• andyrwebman

        Come off it, you can’t go surrendering your judgement so absolutely to someone else unless they have proven beyond all doubt that they exist.

        Given the many scientific and historical errors in the Christian bible – in particular its utterly inadequate description of our planets 4.5 billion year history – you have absolutely no right to claim divine provenance for the Bible.

        Otherwise I can reasonably claim that if I die with a sword in my hand then I will go to Valhalla – should I demand that someone stick a sword in my hand and fight me to the death, because of a desire to end up in Odin’s hall?

  • cartimandua

    Only 64% of people in hospices have adequate symptom relief as they near death.
    At home it is only 18%.
    And people want doctors to do less????
    The problem is there is nowhere one can choose to die where one can have symptoms adequately managed AND be treated like a human being surrounded by ones loved ones.
    In the end hospitals want people to “get on with it”.

  • Jonathan

    “Marris supporters get very agitated when I mention Harold Shipman in the
    context of assisted dying. They say: ‘He has nothing to do with it. He
    was a murderer.’ But he was also a much loved and trusted doctor — which
    is why he could kill undetected for so long. If there is another
    Shipman out there, assisted dying will be a gift to him”

    The thing with shipman was that he operated in secret whilst his actions were highly illegal (and will continue to be after yesterdays vote) and still managed to do away with approx 300+ victims. I am sure that in the current anti-God morally relative culture we have developed for ourselves, that it is highly likely there will be many more gp’s and others in the health care industry who have secret eugenicist tendencies, and have urges to act on those tendencies to socially cleanse society of the weak, the insane, the handicapped etc, and who would have seen their opportunities to come out and act on their urges be greatly strengthened if the law had been changed.
    Ironically it was only when someone looked at cold hard facts and stats about shipman, and STOPPED seeing him as the pillar of the community jolly decent chap, that the awful reality of what he was finally came out into the open.

    • andyrwebman

      Just means that the people administering it shouldn’t be doctors.

      • Jonathan

        What do you mean, be more specific..! The health/death industry already has too many chiefs and not enough indians.

  • cartimandua

    Johnathan
    So the fact that only 64% of those in hospice care have adequate symptom relief as they die doesn’t bother you?
    At home its only 18% because people like you have told doctors they must do less or be accused.
    They leave a lot of people in agony.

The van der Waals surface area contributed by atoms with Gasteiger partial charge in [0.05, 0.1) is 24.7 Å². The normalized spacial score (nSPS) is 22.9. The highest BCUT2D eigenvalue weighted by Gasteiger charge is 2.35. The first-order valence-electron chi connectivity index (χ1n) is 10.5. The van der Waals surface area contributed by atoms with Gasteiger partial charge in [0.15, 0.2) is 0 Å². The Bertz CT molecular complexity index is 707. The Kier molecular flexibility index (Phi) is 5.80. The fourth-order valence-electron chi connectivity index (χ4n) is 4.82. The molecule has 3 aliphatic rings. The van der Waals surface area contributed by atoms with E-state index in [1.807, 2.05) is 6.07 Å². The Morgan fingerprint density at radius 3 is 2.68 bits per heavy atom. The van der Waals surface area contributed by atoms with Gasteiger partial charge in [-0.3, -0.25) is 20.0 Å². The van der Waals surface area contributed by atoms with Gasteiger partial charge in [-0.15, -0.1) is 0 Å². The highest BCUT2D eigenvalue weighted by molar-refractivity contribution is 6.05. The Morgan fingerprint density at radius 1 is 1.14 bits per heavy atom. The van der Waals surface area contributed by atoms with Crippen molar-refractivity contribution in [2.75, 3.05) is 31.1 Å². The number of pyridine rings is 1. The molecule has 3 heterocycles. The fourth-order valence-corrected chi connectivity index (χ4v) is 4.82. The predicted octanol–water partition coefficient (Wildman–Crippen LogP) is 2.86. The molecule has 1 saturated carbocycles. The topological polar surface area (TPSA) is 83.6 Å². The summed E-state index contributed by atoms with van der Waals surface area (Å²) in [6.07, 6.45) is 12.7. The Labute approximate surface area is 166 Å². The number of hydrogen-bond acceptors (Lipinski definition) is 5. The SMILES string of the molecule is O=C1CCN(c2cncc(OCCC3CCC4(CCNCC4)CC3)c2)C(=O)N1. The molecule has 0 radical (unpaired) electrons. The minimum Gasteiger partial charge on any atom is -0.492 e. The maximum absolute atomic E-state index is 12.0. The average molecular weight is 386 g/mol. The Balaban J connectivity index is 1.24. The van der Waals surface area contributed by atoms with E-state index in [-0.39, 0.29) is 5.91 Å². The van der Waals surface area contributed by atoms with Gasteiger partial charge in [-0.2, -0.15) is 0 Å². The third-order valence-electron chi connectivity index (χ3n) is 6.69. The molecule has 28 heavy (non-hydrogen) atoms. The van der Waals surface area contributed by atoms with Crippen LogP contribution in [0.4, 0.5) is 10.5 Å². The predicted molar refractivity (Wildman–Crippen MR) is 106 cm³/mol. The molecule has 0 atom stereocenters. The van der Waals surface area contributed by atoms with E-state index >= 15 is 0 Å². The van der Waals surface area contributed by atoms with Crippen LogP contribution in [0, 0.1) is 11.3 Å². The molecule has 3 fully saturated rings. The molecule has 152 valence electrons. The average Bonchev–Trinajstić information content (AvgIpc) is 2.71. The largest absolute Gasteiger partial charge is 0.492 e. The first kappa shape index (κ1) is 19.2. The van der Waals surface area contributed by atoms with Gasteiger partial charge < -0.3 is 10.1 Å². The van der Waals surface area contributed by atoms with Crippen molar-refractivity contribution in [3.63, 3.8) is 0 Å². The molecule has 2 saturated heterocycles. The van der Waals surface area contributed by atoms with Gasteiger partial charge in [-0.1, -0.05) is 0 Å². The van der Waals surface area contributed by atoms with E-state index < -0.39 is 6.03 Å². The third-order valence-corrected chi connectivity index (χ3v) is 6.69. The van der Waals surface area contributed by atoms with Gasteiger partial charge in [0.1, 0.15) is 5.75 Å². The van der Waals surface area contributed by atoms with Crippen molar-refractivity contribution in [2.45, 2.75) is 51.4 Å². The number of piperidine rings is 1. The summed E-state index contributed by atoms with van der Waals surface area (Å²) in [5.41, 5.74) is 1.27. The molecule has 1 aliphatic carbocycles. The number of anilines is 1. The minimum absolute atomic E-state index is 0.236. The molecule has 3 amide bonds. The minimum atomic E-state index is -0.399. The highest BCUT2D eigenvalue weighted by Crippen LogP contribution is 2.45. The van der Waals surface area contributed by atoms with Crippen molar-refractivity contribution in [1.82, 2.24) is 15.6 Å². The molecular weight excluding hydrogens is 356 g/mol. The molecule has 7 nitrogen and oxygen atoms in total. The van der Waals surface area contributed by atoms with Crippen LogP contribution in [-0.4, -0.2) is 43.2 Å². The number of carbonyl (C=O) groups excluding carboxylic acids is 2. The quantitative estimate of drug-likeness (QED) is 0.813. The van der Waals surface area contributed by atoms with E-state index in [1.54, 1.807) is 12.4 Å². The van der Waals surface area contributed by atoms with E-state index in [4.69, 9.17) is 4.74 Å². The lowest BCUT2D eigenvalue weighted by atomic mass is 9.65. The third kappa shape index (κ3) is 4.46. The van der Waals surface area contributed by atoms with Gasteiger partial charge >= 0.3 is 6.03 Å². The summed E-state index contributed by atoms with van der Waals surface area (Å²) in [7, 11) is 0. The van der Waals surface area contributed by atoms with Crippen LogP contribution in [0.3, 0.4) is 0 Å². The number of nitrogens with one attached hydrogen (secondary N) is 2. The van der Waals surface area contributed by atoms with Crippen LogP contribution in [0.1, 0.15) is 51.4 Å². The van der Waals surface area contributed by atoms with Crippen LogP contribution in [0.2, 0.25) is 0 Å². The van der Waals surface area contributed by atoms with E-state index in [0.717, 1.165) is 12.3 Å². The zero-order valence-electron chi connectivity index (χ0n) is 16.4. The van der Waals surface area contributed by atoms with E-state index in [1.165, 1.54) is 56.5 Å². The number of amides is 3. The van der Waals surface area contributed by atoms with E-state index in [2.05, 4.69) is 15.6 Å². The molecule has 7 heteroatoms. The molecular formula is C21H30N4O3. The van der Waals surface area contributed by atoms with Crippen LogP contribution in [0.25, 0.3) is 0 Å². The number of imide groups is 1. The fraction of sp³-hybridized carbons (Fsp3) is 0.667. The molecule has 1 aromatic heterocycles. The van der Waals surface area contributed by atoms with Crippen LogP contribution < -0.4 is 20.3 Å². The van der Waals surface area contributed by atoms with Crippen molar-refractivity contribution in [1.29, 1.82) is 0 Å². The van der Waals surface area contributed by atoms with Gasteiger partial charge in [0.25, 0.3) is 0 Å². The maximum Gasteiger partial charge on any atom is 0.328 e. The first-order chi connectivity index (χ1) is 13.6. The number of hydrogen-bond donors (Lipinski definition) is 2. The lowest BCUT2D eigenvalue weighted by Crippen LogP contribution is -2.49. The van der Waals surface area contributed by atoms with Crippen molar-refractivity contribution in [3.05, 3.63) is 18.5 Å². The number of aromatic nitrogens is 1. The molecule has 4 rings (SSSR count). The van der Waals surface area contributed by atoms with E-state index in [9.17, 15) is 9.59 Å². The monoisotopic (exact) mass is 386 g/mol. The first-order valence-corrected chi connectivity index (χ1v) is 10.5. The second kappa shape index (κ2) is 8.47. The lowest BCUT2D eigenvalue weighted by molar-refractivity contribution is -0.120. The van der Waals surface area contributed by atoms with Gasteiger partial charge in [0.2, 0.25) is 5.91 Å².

• Jonathan

      You will just have to suck it up, your views have been decisively
      rejected after due parliamentary debate and vote-twice now in 18
      years-and now by a GREATER % of mp’s than in 1997.

      “So the fact that only 64% of those in hospice care have adequate symptom relief as they die doesn’t bother you?
      At home its only 18% because people like you have told doctors they must do less or be accused.
      They leave a lot of people in agony”

      That is not the main issue at stake-although all the death wish people have attempted to make it so.

      What DID bother me on this issue was that potentially dangerous closet eugenicists would have been given a very significant green light of encouragement to come out into the open, with legal protection, to eventually be able to culturally cleanse society of the old/sick/weak/handicapped, motivated by their perverse aryan ideas.
      No matter what the do gooders and hand wringers say, the proposed change in the law was always about trying to open the door to state backed killing of vulnerable people, by exploiting emotive cases of terminally ill people as a pretext to try to popularise it.
      You only need look at evidence from other countries to see how the practise of eugenic suicide has been seriously abused already in such a relatively short length of time. I mean a doctor admits openly its “magical” to do someone in. I expect shipman was addicted to that, being dr death.

      BTW My personal view is that serious criminals should be hung. Most people tend to agree with that, but parliament DOESNT….

  • whatever name

    The vote was a disgraceful and cowardly capitulation to religious fanatics. 86% of the British people support the choice to die. What part of that don’t the politicos understand?
    It is also high time that we disestablished the Church of England and kicked the bishops out of government.

    • Mrs. Bennett

      I actually am a believer in God, but I still don’t want the bishops in government. My greatest problem with the Churches is their insistence that people should be forced to live, no matter how much pain there is and no matter how little or no hope there is to get well.

      • Jonathan

        My greatest problem with interventionist murder, would be the rise of malevolent state agencies insisting that people should be forced to die.